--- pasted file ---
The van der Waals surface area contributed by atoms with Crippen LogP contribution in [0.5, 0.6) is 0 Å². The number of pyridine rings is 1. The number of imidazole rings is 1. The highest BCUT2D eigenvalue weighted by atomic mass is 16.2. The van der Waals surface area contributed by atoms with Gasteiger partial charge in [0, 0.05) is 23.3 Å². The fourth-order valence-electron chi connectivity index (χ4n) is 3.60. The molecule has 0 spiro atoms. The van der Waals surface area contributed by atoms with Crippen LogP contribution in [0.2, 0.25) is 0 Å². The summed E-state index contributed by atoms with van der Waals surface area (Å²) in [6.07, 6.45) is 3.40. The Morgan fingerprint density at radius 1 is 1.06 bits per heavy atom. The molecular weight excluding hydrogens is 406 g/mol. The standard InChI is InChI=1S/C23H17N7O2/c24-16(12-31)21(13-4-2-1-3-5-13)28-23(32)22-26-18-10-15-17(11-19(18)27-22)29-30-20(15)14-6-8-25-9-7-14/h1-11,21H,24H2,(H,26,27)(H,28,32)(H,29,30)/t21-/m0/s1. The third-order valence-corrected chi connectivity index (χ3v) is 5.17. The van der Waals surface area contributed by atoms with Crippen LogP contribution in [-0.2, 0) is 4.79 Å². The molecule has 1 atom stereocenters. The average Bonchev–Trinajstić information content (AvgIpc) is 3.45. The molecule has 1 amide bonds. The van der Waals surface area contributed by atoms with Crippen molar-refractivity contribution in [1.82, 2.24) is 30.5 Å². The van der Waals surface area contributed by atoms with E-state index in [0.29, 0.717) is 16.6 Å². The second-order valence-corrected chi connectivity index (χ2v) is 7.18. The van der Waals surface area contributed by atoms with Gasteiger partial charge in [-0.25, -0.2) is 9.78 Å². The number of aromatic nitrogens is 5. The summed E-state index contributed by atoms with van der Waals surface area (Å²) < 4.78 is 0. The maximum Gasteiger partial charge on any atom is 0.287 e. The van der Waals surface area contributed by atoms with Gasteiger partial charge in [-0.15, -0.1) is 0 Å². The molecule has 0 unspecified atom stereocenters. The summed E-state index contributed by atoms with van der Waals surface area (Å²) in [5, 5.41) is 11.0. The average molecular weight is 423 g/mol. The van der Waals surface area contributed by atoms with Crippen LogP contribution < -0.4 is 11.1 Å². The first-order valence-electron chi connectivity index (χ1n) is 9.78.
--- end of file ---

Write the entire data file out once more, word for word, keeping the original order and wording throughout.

The van der Waals surface area contributed by atoms with Crippen LogP contribution in [0.5, 0.6) is 0 Å². The number of pyridine rings is 1. The number of imidazole rings is 1. The highest BCUT2D eigenvalue weighted by atomic mass is 16.2. The van der Waals surface area contributed by atoms with Gasteiger partial charge in [0, 0.05) is 23.3 Å². The fourth-order valence-electron chi connectivity index (χ4n) is 3.60. The molecule has 0 spiro atoms. The van der Waals surface area contributed by atoms with Crippen LogP contribution in [0.2, 0.25) is 0 Å². The summed E-state index contributed by atoms with van der Waals surface area (Å²) in [6.07, 6.45) is 3.40. The Morgan fingerprint density at radius 1 is 1.06 bits per heavy atom. The molecular weight excluding hydrogens is 406 g/mol. The standard InChI is InChI=1S/C23H17N7O2/c24-16(12-31)21(13-4-2-1-3-5-13)28-23(32)22-26-18-10-15-17(11-19(18)27-22)29-30-20(15)14-6-8-25-9-7-14/h1-11,21H,24H2,(H,26,27)(H,28,32)(H,29,30)/t21-/m0/s1. The third-order valence-corrected chi connectivity index (χ3v) is 5.17. The van der Waals surface area contributed by atoms with Crippen LogP contribution in [-0.2, 0) is 4.79 Å². The molecule has 1 atom stereocenters. The average Bonchev–Trinajstić information content (AvgIpc) is 3.45. The molecule has 1 amide bonds. The van der Waals surface area contributed by atoms with Crippen molar-refractivity contribution in [1.82, 2.24) is 30.5 Å². The van der Waals surface area contributed by atoms with E-state index in [0.29, 0.717) is 16.6 Å². The second-order valence-corrected chi connectivity index (χ2v) is 7.18. The van der Waals surface area contributed by atoms with Gasteiger partial charge in [-0.25, -0.2) is 9.78 Å². The number of aromatic nitrogens is 5. The summed E-state index contributed by atoms with van der Waals surface area (Å²) < 4.78 is 0. The maximum Gasteiger partial charge on any atom is 0.287 e. The van der Waals surface area contributed by atoms with Gasteiger partial charge in [-0.15, -0.1) is 0 Å². The molecule has 0 unspecified atom stereocenters. The summed E-state index contributed by atoms with van der Waals surface area (Å²) in [5, 5.41) is 11.0. The average molecular weight is 423 g/mol. The van der Waals surface area contributed by atoms with Crippen LogP contribution < -0.4 is 11.1 Å². The first-order valence-electron chi connectivity index (χ1n) is 9.78.